Political moms will be celebrated on Sunday. (Bill Clark/CQ Roll Call file photo)

Sunday is Mother’s Day and we talked to some senators about lessons they learned from their mothers.

Sens. Tim Scott, Debbie Stabenow, Lisa Murkowski and Ron Wyden paid tribute to their moms and shared with us some stories.

A List of Notable Presidential Firings Since 1951
Most were terminated outright; others left before the White House officially acted

Douglas MacArthur (CQ Roll Call Archive Photo)

On Tuesday night, President Donald Trump put Washington in a tailspin when he fired FBI Director James B. Comey. Twitter was abuzz with reminiscences of presidential firings-past, so Roll Call set out to catalogue the last 66 years or so of presidents telling top officials to "take a hike."

Here's President Harry S. Truman through Trump:

Defeated Lawmakers Trek From the Hill to Middle Earth — And Beyond
Life after Congress has included ambassadorships for dozens

Former Sen. Scott Brown was nominated by President Donald Trump to be U.S. ambassador to New Zealand. (Bill Clark/CQ Roll Call file photo)

If three makes a trend and four creates a pattern, then dispatching favored congressional losers to New Zealand has become not just a sliver but a pillar of the American diplomatic order. 

When Scott Brown takes over the embassy in Wellington by this summer — his confirmation virtually assured thanks to the endorsements of both Democratic senators who have defeated him — the onetime matinee idol for Republican centrists will become the fourth former member of Congress who’s assumed that particular ambassadorship after being rejected by the voters.

Word on the Hill: Day of Reason and/or Prayer?
New tech caucus, and staffer movement

California Rep. Ted Lieu wants to celebrate reason and logic. (Tom Williams/CQ Roll Call file photo)

If Rep. Ted Lieu, D-Calif., had his way, today would be a National Day of Reason as well as the National Day of Prayer.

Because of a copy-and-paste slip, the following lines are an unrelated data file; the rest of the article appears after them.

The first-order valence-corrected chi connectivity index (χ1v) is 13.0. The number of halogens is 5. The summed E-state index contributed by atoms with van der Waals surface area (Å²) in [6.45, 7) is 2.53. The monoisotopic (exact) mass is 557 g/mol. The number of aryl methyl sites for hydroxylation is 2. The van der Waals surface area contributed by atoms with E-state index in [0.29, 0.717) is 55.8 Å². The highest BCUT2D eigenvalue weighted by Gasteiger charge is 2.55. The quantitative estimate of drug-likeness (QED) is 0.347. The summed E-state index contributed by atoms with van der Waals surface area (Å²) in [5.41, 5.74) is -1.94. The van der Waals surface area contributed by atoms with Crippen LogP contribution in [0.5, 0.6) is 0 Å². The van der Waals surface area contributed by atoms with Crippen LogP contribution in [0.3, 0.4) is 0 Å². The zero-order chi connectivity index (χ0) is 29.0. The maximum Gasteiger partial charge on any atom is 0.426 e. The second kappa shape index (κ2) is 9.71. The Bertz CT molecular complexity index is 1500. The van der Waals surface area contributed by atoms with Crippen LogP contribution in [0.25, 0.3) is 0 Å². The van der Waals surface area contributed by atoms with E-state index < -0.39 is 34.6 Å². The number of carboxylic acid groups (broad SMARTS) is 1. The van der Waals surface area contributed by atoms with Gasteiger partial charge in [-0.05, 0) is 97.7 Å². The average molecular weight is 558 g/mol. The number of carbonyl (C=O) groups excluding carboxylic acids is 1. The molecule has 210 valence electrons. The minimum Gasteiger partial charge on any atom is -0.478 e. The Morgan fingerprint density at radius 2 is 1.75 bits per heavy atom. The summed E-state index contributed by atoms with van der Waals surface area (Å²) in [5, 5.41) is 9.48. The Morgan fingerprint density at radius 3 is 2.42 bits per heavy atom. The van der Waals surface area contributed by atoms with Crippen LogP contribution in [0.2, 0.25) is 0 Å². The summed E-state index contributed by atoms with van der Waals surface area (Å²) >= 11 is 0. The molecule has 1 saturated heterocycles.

Lieu introduced a bill in Congress in April that would declare May 4 to be a National Day of Reason as a secular alternative to the National Day of Prayer to recognize the importance of reason in the betterment of humanity, he said.

Former Rep. Gwen Graham Enters Florida Governor’s Race
May face criticism in primary for Keystone, refugee, Wall Street votes

Former Rep. Gwen Graham, D-Fla., served one term in the House. (Bill Clark/CQ Roll Call file photo)

Former Florida Rep. Gwen Graham announced Tuesday she would be a Democratic candidate for governor in 2018.

Florida Republican Gov. Rick Scott is term-limited and is looking to challenge Democratic Sen. Bill Nelson next year, leaving the race wide open.

Collin Peterson Running for Re-Election Next Year
In neighboring Minnesota 8th District, Rick Nolan is still unsure

Rep. Collin C. Peterson, right, says he’s running for re-election in 2018 while fellow Minnesota Rep. Rick Nolan is still contemplating a gubernatorial run. (Tom Williams/CQ Roll Call file photo)

The Democrat whose potential retirement gives his party the most heartburn every year, Minnesota Rep. Collin C. Peterson, is running for re-election next year.

“Yeah, I'm running. I’ve got 700 grand in the bank,” Peterson said outside the House chamber Wednesday afternoon.